Analyst Carlo Santarelli of Deutsche Bank authored another report tempering the expectations of investors who think sports betting in the U.S. is a $15 billion to $20 billion market. He points out that assessments overestimate spending per customer by focusing on gross revenues instead of net, and making flawed comparisons to other markets.
For example, promotional activity accounted for 34 percent of Pennsylvania sports betting revenues, Santarelli said.
Another sticking point involves comparisons to the U.K. Soccer In the U.K. has a revenue margin of 9.2 percent while U.S. football comes in at 5.5 percent. Nevada, with decades of sports betting history, has a 5.6 percent overall revenue margin, he said.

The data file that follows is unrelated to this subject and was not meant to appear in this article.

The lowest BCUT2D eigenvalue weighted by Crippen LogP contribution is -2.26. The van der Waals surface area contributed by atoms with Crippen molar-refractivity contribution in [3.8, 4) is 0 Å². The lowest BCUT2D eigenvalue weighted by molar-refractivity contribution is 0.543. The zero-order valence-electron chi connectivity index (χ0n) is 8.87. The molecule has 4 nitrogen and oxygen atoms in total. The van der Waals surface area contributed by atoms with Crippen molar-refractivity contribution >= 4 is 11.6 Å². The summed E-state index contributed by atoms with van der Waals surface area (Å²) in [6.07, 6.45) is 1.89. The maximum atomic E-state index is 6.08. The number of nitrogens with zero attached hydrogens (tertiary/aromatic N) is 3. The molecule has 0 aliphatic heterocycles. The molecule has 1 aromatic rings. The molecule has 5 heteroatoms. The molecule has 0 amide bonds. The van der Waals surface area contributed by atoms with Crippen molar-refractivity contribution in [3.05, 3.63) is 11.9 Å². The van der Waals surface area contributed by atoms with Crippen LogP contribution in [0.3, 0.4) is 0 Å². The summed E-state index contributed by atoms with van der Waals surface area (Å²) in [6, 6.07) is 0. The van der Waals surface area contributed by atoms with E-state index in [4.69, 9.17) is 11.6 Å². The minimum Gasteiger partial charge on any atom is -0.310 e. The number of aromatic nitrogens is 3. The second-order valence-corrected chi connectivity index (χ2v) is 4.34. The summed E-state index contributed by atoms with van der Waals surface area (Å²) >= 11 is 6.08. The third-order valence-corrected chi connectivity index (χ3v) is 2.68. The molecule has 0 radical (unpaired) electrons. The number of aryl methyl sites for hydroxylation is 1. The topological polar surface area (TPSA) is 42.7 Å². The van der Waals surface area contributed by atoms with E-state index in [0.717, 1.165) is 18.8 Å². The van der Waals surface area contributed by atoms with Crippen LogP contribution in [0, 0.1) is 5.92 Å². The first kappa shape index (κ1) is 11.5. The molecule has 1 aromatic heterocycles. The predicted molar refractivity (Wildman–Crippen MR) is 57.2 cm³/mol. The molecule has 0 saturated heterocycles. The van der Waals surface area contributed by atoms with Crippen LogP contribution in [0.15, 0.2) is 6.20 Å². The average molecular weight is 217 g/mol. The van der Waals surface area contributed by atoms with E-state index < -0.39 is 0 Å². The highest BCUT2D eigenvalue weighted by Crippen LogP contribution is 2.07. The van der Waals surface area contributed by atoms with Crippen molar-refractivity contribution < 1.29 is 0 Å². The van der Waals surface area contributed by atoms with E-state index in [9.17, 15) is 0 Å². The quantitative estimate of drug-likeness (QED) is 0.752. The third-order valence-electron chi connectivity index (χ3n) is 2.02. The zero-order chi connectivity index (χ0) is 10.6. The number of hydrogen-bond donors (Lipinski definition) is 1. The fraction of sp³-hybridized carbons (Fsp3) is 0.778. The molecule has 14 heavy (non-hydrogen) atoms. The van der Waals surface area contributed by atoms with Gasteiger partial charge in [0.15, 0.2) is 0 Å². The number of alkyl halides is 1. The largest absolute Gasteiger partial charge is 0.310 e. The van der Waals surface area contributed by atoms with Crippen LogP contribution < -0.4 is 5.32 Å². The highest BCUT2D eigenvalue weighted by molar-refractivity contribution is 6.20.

Then there’s New Jersey with $51 per capita win, lower if you include promotional spending. Over the past 12 months, New Jersey really produced $37 per capita of net win, and that falls to $28 factoring out New Yorkers coming into the state to wager, Santarelli said.
To reach the vaunted $15 billion market, the per capita revenue would need to be $63, and $83 to surpass $20 billion.
So assume each state legalizes sports betting and promotions account for 22 percent of revenues, EBITDA for DraftKings is $366 million, for the MGM JV with GVC $209 million, and for Penn National $177 million, Santarelli said.